Did you know… the owner of a landlocked parcel can acquire an easement by necessity over a neighbor’s land?
A case recently decided in Loudoun County, Virginia addressed when an easement by necessity is created. The Eatons, the plaintiffs in the lawsuit, owned three contiguous parcels in Loudoun County, Virginia which were landlocked—there was no recorded easement or public road providing access from the parcels to the main roadway. In order to gain entry to an access road that would allow them to access the main road, they had to cross the defendant, Baer’s, land.
The Eatons filed a suit against Baer in the Loudon County Circuit Court to establish an easement by necessity across Baer’s land. The Court found that both the Eatons’ land and Baer’s land had been commonly owned in the past. The Court also found that when the prior owner sold the parcel of land containing Baer’s lot, he failed to reserve an easement for the three landlocked parcels that he still owned, the parcel now owned by the Eatons. Because there was no alternative access for the Eatons’ property, and because the property was entirely surrounded by land belonging to strangers and Baer, whose property had been under joint ownership with the Eatons’ property in the past, the Court found that those factors implied an easement by necessity. The result: Baer had to allow the Eatons to cross her land.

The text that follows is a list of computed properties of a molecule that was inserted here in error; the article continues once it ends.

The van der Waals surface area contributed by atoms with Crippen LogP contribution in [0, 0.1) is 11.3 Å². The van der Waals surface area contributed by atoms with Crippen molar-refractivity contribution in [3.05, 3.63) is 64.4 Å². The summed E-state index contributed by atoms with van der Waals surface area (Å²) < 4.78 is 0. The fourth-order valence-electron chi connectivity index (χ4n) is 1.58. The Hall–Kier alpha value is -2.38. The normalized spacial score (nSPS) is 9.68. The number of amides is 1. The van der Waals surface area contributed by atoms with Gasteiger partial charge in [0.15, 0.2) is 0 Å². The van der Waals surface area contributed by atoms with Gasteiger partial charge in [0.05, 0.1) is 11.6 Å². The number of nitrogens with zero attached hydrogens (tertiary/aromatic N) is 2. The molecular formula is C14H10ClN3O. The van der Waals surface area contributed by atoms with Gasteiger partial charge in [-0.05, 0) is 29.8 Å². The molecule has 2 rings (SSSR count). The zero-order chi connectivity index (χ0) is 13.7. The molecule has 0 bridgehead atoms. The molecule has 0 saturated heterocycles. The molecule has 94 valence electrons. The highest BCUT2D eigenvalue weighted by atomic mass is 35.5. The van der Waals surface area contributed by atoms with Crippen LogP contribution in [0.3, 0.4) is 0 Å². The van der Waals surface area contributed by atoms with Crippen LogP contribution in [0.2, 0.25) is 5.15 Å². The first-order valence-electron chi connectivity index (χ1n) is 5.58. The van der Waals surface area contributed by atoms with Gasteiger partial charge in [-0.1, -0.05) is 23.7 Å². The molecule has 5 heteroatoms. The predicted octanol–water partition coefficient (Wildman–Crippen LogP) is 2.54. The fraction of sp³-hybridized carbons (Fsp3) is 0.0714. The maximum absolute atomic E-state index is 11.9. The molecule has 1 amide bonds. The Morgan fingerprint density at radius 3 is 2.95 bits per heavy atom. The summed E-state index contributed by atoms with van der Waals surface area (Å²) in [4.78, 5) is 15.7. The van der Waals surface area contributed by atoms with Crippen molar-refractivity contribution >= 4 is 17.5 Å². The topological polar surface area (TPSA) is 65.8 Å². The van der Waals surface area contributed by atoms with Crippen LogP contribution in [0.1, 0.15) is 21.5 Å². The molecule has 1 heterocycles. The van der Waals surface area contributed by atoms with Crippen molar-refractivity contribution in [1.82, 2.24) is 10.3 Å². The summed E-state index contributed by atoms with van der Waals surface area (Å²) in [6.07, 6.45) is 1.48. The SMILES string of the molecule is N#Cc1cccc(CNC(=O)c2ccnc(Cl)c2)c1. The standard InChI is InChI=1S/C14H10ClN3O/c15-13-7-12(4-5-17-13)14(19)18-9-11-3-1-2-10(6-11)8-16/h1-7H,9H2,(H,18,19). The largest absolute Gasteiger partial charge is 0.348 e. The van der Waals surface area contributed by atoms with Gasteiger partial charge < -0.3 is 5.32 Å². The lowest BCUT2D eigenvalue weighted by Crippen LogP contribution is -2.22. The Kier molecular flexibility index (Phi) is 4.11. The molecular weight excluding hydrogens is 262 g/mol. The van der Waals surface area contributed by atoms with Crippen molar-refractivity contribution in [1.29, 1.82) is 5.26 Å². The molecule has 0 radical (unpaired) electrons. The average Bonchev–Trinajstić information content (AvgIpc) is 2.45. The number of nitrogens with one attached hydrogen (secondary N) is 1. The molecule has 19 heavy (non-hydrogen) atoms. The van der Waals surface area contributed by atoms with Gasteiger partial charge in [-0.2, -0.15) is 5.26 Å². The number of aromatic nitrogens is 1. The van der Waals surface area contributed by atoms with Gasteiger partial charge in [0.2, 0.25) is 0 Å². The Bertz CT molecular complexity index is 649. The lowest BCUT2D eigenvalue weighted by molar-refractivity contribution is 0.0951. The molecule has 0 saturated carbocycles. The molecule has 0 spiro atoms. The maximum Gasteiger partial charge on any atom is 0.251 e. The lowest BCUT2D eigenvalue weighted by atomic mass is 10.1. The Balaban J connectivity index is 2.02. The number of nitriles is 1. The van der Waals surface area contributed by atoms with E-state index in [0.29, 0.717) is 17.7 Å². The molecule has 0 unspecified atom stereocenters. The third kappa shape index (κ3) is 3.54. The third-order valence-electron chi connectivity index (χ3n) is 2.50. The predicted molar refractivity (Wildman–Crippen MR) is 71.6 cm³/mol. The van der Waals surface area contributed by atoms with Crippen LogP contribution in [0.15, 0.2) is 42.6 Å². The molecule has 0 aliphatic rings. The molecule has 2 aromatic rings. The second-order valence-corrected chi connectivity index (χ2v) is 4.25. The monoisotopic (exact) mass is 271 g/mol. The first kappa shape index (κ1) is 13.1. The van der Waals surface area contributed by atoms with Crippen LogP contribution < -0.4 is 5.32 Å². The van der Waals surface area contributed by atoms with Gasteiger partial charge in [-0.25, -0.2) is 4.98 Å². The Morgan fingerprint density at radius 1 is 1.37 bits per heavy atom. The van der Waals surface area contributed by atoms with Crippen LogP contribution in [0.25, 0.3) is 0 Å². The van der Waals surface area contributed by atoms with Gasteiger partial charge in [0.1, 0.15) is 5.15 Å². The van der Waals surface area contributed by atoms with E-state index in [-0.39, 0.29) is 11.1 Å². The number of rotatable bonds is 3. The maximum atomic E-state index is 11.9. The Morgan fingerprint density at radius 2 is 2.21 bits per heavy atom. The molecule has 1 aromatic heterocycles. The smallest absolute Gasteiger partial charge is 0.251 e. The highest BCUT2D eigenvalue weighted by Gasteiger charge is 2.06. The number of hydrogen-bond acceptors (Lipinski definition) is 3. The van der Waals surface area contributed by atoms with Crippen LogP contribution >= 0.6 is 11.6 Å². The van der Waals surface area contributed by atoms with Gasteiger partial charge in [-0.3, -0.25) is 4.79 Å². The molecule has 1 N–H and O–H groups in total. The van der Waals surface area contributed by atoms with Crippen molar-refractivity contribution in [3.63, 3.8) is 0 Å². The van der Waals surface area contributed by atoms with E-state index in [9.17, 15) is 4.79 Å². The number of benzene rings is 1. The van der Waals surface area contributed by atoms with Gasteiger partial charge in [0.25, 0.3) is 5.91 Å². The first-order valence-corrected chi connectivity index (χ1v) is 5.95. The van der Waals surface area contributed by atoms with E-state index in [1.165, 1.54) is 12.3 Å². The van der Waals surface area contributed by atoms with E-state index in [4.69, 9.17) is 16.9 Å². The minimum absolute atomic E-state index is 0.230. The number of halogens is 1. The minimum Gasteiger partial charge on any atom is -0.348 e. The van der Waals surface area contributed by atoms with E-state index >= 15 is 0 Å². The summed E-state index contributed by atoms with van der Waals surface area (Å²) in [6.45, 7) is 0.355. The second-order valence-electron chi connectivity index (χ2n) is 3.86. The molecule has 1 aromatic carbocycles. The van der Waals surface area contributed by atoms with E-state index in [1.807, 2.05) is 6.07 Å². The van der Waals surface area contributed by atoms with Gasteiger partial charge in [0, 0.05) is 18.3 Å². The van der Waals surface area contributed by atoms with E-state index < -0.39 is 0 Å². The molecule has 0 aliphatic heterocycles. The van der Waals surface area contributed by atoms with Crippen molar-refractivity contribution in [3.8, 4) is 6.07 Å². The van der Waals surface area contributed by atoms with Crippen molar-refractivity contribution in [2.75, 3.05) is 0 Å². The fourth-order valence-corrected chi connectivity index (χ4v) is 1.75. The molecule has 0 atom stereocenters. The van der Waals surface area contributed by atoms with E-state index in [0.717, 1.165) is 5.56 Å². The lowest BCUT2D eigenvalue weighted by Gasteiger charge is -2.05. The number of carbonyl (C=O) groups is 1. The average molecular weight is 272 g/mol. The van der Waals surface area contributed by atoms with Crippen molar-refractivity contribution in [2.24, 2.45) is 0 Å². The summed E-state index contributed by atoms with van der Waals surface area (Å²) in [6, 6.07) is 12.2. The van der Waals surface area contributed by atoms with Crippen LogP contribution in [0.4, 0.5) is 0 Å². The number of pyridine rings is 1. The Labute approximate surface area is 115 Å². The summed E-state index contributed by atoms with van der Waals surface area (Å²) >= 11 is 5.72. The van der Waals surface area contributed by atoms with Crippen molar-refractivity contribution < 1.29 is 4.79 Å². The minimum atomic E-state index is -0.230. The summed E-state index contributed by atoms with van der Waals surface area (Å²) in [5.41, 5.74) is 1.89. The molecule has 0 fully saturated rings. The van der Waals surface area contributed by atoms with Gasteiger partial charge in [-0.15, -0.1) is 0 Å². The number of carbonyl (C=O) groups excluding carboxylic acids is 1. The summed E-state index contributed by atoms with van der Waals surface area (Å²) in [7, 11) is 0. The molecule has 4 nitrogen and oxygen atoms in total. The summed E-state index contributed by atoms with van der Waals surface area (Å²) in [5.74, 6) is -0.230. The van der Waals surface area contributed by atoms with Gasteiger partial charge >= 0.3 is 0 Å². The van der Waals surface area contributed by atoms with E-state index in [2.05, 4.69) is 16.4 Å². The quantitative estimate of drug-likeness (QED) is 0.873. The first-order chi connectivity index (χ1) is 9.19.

This case reminds us of the importance of an owner’s title insurance policy. If Baer had no knowledge of the Eatons landlocked parcels prior to the purchase of her lot, the title policy likely would have covered the costs of Baer’s legal defense and reimbursed her for the devaluation in her land due to the easement.
For more information regarding our Residential Real Estate Settlements Group or our general real estate transactions and litigation practice, please contact the Group Chair at 301-230-6574 or email@example.com.
This publication/newsletter is for informational purposes and does not contain or convey legal advice. The information herein should not be used or relied upon in regard to any particular facts or circumstances without first consulting a lawyer.
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